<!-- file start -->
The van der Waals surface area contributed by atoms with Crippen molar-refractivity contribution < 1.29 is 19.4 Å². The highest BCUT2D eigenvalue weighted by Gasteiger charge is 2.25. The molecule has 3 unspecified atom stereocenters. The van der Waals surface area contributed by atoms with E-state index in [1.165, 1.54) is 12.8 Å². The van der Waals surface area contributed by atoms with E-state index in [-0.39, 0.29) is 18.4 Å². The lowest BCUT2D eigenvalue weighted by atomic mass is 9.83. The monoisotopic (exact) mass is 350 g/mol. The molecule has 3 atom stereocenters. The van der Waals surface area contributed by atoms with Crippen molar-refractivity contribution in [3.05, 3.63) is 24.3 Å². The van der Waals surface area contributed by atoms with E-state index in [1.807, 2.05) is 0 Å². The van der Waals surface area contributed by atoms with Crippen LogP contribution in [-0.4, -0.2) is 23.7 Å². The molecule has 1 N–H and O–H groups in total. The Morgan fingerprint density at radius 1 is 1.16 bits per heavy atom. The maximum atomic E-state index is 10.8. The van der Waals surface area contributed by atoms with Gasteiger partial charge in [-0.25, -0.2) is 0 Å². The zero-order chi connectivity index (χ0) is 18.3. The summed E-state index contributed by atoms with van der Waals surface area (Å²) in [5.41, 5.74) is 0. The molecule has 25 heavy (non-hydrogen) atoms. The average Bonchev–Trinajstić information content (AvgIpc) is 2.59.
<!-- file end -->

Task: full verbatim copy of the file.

The van der Waals surface area contributed by atoms with Crippen molar-refractivity contribution < 1.29 is 19.4 Å². The highest BCUT2D eigenvalue weighted by Gasteiger charge is 2.25. The molecule has 3 unspecified atom stereocenters. The van der Waals surface area contributed by atoms with E-state index in [1.165, 1.54) is 12.8 Å². The van der Waals surface area contributed by atoms with E-state index in [-0.39, 0.29) is 18.4 Å². The lowest BCUT2D eigenvalue weighted by atomic mass is 9.83. The monoisotopic (exact) mass is 350 g/mol. The molecule has 3 atom stereocenters. The van der Waals surface area contributed by atoms with Crippen molar-refractivity contribution in [3.05, 3.63) is 24.3 Å². The van der Waals surface area contributed by atoms with E-state index in [1.807, 2.05) is 0 Å². The van der Waals surface area contributed by atoms with Crippen LogP contribution in [-0.4, -0.2) is 23.7 Å². The molecule has 1 N–H and O–H groups in total. The Morgan fingerprint density at radius 1 is 1.16 bits per heavy atom. The maximum atomic E-state index is 10.8. The van der Waals surface area contributed by atoms with Gasteiger partial charge in [-0.25, -0.2) is 0 Å². The zero-order chi connectivity index (χ0) is 18.3. The summed E-state index contributed by atoms with van der Waals surface area (Å²) in [5.41, 5.74) is 0. The molecule has 25 heavy (non-hydrogen) atoms. The average Bonchev–Trinajstić information content (AvgIpc) is 2.59.